The Secret Wisdom of Nature focuses on the relationships between the flora and fauna of nature, things like how some plants, insects, birds, or animals interact with other plants, insects, or animals to survive, thrive, and multiply. Many of the relationships are fascinating and this book is full of “I didn’t know that” and “Hmm, interesting” information. This is the third in a series of books that began with “The Secret Wisdom of Trees.”
Did you know trees affect the weather and change the rotation of the sun? Did you know they work in concert to react to threats and changes in their environment? Did you know the Brits love of feeding birds is changing the beak and wing shape of some birds? Did you know that for trees cannot “see” green so the daylight we see in the forest is dark for them? That is the kind of strange and surprising things you will learn reading this book.
The Secret Wisdomof Nature is fascinating and informative. It is also maddening at times. Wohlleben anthropomorphized far too much. He attributes intention to biochemical responses and biologically-programmed instincts and behaviors. His nature is full of emotion. Of course, animals experience emotion. Anyone who saw the daily stories of J35 mourning her dead calf and her fellow Southern Resident orcas helped keep her and her calf afloat for seventeen days cannot deny the grief and emotional depths of animals. Wohllenben goes further than that, though, too far for me, describing plants and animals as emotional beings.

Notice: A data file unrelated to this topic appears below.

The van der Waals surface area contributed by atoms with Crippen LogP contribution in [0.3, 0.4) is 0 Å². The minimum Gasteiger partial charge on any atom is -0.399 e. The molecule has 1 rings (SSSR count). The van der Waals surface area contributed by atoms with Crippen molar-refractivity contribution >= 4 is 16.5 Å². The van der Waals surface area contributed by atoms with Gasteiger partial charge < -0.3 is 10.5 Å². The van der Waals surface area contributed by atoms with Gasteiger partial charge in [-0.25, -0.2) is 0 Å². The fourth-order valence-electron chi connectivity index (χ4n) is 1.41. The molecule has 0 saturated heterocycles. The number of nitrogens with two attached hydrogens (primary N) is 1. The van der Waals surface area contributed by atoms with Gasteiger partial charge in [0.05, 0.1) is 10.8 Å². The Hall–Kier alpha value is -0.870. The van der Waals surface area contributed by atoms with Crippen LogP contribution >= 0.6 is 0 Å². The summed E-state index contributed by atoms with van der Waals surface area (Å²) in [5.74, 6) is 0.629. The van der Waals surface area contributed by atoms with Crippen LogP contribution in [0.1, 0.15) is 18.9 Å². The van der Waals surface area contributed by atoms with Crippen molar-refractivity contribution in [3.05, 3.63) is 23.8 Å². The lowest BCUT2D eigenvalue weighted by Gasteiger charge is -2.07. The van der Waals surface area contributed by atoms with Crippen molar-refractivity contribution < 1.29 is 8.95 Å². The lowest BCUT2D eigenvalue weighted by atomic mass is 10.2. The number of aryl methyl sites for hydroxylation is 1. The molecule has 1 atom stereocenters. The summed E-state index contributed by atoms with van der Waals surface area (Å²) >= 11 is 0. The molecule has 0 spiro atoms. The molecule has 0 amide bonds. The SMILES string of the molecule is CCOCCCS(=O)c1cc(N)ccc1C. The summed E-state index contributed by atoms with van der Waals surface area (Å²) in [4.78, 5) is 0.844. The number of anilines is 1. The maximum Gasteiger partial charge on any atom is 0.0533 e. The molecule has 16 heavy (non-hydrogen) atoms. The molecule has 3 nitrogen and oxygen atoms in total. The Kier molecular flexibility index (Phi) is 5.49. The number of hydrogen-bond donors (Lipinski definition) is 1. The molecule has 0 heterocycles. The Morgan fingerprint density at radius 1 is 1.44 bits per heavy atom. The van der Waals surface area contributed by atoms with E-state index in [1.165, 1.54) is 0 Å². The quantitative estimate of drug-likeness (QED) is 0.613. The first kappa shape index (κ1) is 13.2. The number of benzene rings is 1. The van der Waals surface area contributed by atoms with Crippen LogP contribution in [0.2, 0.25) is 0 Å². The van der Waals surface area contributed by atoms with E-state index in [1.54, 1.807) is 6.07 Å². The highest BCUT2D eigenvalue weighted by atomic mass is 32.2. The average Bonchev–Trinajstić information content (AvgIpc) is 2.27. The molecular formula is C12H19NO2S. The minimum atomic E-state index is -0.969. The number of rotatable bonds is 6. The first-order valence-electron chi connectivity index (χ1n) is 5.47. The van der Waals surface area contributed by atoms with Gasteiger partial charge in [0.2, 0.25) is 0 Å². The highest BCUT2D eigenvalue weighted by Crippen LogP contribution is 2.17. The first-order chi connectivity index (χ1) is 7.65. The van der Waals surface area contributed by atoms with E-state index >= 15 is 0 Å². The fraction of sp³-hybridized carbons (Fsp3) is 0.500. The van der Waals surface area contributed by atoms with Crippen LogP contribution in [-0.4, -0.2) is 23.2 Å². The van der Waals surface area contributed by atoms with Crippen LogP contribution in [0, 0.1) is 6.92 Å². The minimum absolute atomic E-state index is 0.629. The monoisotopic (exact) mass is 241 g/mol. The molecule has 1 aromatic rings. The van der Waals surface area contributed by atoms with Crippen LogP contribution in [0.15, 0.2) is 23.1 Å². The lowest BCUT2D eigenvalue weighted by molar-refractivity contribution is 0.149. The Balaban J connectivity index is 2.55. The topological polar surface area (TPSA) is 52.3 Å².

I cringed sometimes when he described evolutionary processes, not necessarily because they were not happening but because he made them seem purposeful. His description of blackcap warbler evolution, for example, seems problematic. Some of them have taken to flying to England where people feed them rather than Spain where they eat berries and fruit, including olives. Natural selection has resulted in those with rounder wings and longer beaks doing better. But the way the author talks about it is far too intentional, not the random mutations turning out to be useful. There is an element of design in how he describes nature and that sets my teeth on edge.
He also seems humanity as something apart from nature. He addresses this directly, writing we became separate from nature when we began farming. This is increasingly rejected by scientists and it’s a good thing, helping to understand the interdependence of humanity with the rest of the world. Still, I think many people will enjoy the book for all the “did you know” moments and his easy writing style. I can see people who see the world as designed really liking it.